Growing some of your own food not only teaches your kids about where food comes from (some kids these days don’t realise that milk comes from cows!), but it also saves money (which is a huge plus if you’re a cash strapped parent.  Kids are expensive…), and encourages kids to eat more healthily.  Hannah and Daniel love eating veggies from the garden.  Before we started growing our own, Hannah wouldn’t touch veggies.  Plus, if you grow your own, you know exactly what they’ve been fertilised with, and what hasn’t been sprayed on them. You know your food won’t be laced with synthetic, bad for the environment, eco unfriendly herbicides, pesticides, and fertilisers, or genetically modified material.

Instead,  I have a worm farm. The kids love looking at the wiggly worms, and they eat all my veggie scraps.  Then I use their castings and diluted pee (worm “tea” if you want to be polite about it) to fertilise the garden.

I also have a bokashi bucket, which is an anaerobic digester that can take any kind of food, even stuff like chicken carcasses, and all the other food that the worms can’t have, and the compost heap won’t like.  My local council is very into sustainability as well and has a special bin for food scraps and yard waste.  When my bokashi bucket is full, I can put all the scraps in my green bin and they will be taken away to be made into compost in a giant anaerobic digester.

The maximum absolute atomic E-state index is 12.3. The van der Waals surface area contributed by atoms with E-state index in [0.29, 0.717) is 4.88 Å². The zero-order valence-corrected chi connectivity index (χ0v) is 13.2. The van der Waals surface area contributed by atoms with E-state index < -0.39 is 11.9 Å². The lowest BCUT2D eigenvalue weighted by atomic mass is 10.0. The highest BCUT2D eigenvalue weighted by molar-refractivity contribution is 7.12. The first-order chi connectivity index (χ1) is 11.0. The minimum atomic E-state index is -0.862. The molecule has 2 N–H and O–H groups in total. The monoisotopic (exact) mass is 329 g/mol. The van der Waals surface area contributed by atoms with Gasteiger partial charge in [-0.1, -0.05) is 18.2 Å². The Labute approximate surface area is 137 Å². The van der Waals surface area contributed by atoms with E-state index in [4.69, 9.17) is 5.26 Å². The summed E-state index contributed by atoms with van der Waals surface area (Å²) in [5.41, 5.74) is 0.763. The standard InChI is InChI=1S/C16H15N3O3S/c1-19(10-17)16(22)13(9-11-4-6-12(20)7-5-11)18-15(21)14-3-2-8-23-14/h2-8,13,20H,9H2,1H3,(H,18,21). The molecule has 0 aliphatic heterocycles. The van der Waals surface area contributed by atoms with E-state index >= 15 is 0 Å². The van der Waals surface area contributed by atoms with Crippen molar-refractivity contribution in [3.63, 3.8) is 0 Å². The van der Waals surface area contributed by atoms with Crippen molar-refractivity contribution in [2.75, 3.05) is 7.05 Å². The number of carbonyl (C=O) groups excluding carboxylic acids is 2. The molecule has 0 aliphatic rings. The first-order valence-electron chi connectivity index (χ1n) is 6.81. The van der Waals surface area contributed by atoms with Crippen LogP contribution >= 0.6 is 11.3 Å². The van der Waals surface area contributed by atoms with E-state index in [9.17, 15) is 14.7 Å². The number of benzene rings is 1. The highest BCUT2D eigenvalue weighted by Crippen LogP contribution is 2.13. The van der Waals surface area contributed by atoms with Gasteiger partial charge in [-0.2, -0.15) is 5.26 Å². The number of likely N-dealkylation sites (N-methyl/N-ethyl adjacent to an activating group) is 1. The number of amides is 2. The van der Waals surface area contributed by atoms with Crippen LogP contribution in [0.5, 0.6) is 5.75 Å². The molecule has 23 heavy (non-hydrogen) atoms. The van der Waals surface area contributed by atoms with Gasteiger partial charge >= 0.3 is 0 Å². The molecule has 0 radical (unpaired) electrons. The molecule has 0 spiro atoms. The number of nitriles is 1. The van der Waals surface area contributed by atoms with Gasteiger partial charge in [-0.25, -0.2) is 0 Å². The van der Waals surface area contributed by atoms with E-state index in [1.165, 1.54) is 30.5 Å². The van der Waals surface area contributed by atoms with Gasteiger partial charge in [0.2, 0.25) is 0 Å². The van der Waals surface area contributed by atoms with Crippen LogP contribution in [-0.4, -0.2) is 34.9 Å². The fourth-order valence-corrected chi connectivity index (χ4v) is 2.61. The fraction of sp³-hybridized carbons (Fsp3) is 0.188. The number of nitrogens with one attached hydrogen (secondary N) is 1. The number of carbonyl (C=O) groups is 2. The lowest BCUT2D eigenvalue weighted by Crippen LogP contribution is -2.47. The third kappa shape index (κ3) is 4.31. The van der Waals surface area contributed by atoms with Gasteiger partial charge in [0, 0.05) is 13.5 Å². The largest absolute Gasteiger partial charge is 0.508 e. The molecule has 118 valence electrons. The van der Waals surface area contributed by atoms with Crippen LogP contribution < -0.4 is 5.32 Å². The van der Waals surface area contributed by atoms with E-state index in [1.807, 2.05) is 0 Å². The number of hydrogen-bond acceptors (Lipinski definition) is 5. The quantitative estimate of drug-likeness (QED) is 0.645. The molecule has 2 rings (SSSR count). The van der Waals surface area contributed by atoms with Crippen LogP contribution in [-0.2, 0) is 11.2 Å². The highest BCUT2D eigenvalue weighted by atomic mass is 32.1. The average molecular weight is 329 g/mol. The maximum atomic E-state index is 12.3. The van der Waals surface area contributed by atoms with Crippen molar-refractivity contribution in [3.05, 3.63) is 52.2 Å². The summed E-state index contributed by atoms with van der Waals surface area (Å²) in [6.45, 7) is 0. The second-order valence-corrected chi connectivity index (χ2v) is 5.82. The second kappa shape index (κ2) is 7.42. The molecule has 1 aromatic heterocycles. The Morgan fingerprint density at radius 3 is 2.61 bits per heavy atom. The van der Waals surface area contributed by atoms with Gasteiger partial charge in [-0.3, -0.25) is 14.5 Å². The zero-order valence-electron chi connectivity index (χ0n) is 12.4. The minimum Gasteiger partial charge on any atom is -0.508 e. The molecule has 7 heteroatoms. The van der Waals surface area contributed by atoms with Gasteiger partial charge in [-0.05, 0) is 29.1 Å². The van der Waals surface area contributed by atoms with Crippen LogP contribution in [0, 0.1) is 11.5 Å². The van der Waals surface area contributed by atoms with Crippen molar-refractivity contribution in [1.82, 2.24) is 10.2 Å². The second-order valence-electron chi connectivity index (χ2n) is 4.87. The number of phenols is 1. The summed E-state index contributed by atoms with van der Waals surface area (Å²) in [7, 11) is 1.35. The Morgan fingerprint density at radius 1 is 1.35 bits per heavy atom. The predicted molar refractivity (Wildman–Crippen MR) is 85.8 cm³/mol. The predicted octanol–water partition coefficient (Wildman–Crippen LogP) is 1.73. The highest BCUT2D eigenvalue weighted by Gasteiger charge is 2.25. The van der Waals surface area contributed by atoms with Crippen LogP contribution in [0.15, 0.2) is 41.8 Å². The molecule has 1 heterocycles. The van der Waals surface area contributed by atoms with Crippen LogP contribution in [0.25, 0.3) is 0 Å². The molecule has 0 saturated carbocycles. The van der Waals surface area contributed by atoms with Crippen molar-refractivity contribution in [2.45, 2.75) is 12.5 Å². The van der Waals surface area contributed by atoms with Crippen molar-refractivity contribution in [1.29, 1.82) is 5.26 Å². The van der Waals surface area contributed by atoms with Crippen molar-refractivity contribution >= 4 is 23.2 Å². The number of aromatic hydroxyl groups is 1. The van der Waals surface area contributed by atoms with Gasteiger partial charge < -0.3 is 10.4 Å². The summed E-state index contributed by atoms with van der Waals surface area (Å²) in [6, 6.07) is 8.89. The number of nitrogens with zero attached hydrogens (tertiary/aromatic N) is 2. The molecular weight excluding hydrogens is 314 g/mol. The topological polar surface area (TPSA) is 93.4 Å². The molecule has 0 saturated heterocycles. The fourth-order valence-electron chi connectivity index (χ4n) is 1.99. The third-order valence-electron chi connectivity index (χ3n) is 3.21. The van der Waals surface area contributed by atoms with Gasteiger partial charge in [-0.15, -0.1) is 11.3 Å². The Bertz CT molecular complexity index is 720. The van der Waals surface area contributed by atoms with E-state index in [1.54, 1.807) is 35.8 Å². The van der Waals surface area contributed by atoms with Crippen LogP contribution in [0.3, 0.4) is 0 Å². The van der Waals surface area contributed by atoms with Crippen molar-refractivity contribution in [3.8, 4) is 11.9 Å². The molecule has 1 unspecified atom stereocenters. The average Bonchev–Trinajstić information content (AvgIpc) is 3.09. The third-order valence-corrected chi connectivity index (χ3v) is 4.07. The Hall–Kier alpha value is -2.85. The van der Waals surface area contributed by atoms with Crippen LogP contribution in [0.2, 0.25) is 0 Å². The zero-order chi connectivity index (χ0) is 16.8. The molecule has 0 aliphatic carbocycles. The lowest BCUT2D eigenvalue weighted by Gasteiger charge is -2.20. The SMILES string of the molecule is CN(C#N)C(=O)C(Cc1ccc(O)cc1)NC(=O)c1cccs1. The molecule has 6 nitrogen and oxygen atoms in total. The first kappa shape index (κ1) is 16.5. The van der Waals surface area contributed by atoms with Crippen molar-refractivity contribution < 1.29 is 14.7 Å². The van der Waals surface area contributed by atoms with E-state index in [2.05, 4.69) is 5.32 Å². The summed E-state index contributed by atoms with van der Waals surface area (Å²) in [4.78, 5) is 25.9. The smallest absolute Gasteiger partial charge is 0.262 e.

One of the best things the eco and budget conscious Australians can do is take advantage of the sun and get solar panels and/or a solar hot water system.  The sun shines a lot down under (according to the world wide web, Sydney has around 236 days of sun or partial sun per year, way more than my hometown, near Seattle, which gets around 201 cloudy days per year), so we live in the perfect place to harness it’s green, non-polluting power that has the added benefit of slashing electricity bills.  Yes, there is the initial outlay, but the panels will pay for themselves after a while. How many panels do you need? How much does it cost? How does it work?  Australian solar quotes can answer all these questions and more.


One day we also want to install a rainwater tank.  Fresh water is a precious resource, especially as the population increases and ground water can be contaminated with herbicides, pesticides, agricultural runoff, landfills leaching toxic chemicals into aquifers, etc.

Maybe my sustainable/eco friendly ways started because I’m cheap, but it’s so much more than that now. For the sake of our kids and our kids’ kids, we all need to at least start thinking about sustainability and being eco-friendly so that the Great Pacific Garbage Patch doesn’t keep increasing in size.  So that our fresh water supplies stop getting contaminated.  So that we lower our greenhouse gas emissions and stop global warming.

*This post was in partnership with Australian Solar Quotes.